News by emailDonate

Suggestions

Top Stories

Most Read

Popular Videos

nigeria-armed-militants-main_article_image.jpg
nigeria-armed-militants-thumb_galleryfull.jpg
World News

Two Christians killed in attack on Nigerian villages

by Premier Journalist

Two Christians have died after militants attacked a pair of villages in Adamawa State, Nigeria.

The villages of Gon and Bolkin are well-known for their Christian farming community and were specifically targeted by Islamic Fulani militants on the 12th May attack.

According to reports, the fighters raided the village in the early hours, destroying several homes and stealing supplies from the local farmers. In addition, one of the two men killed was involved in rebuilding a primary school that had been destroyed in a previous attack. Despite the best efforts of the local community, they have been unable to obtain military protection, with the local police insisting they had not received any calls about the attack. 

Local outlets are reporting that a further eleven people were killed by Fulani militants in related attacks across the region. 

A fact sheet put together by Christian Solidarity Worldwide (CSW) explains more about who the Fulani are and why they have become so lethal Christian communities across Nigeria:

"The Fulani militia (also known as Fulani herders) come from a nomadic, predominantly Muslim tribe. In 2014 the militia was named the fourth deadliest terrorist group in the world by the Global Terrorism Index.

"Fulani militia are targeting non-Muslim communities, particularly Christians. They’re attacking entire communities that are most isolated and individuals at their most vulnerable, including men and women working in their fields. The death toll is mounting and it’s vital we speak out now."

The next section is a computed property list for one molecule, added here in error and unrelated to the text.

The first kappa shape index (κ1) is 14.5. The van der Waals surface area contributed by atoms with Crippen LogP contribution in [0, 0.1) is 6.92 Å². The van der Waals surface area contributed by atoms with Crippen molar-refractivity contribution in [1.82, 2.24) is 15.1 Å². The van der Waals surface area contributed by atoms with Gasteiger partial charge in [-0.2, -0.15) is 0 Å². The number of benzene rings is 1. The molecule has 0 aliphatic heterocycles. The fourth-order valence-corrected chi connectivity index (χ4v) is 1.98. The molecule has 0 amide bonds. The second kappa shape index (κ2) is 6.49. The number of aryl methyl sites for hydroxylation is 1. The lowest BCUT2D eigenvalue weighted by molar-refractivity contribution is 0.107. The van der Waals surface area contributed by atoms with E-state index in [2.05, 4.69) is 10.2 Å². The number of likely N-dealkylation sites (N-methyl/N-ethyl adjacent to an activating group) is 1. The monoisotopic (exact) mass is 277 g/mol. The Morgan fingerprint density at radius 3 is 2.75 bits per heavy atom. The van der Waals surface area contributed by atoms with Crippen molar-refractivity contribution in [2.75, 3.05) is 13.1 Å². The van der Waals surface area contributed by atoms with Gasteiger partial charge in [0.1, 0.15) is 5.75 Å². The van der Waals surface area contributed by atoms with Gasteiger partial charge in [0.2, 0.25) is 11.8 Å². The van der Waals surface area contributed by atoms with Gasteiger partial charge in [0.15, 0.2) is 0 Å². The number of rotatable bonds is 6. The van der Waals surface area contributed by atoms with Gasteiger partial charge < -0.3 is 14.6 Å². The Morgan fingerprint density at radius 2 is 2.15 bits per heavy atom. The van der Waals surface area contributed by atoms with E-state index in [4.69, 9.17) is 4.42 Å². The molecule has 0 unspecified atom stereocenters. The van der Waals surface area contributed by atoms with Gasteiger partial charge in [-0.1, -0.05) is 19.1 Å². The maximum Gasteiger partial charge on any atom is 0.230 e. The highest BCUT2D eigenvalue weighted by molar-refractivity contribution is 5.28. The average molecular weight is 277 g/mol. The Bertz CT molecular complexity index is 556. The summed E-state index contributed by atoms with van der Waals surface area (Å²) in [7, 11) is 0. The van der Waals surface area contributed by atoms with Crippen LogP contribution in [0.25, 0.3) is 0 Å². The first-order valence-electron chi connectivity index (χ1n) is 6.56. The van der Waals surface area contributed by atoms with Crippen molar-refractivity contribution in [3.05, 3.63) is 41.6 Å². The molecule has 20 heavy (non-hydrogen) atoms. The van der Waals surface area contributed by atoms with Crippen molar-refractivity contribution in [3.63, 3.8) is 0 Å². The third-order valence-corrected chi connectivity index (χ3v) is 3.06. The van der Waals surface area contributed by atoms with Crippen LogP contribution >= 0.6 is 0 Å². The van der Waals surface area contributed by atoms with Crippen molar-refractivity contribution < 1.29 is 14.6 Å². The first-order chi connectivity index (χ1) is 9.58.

In April of this year, Fulani militants killed nine people, including four children and a pregnant woman, in an attack on the small community of Hura, Plateau state. At least 33 homes were burned, with hundreds of locals displaced. Open Doors UK notes that followers of Jesus have been more susceptible to "opportunistic attacks by Islamic militants" during the coronavirus lockdown. 

"Villagers were obeying local state directives to keep to their homes, to prevent the spread of the virus, and Christians believe that the attacks were part of a wider agenda to uproot them from the area," the watchdog noted in a recent report.

"While Christian communities stay inside to try to prevent the spread of coronavirus, they are even more vulnerable to these sorts of attacks, and less likely to be able to earn money for food." 

Continue the conversation on our Facebook page

A Monthly Gift Of £5 Makes A World Of Difference

In a world of fake news there’s never been a greater need for quality Christian journalism. Premier’s mission is to provide the Church with the most up to date and relevant news, told from a Christian perspective. But we can’t do it without you.

Unlike many websites we haven't put up a paywall — we want to keep our journalism free at the point of need and as open as we can. Premier’s news output takes a lot of time, money and hard work to produce. No one in the UK is sharing news like we are across radio, magazines and online so please help us to continue that today.

For a monthly gift of £5 or more we’d also be able to send you a free copy of the brand new Premier Bible, a wonderful Anglicised version of the NLT packed with exclusive bonus content, reading plan and resources to help you get the most out of scripture.

Your monthly support will make a world of difference. Thank you.

Set up a monthly gift

Related Articles

Sign up to our newsletter to stay informed with news from a Christian perspective.

Connect

Donate

Donate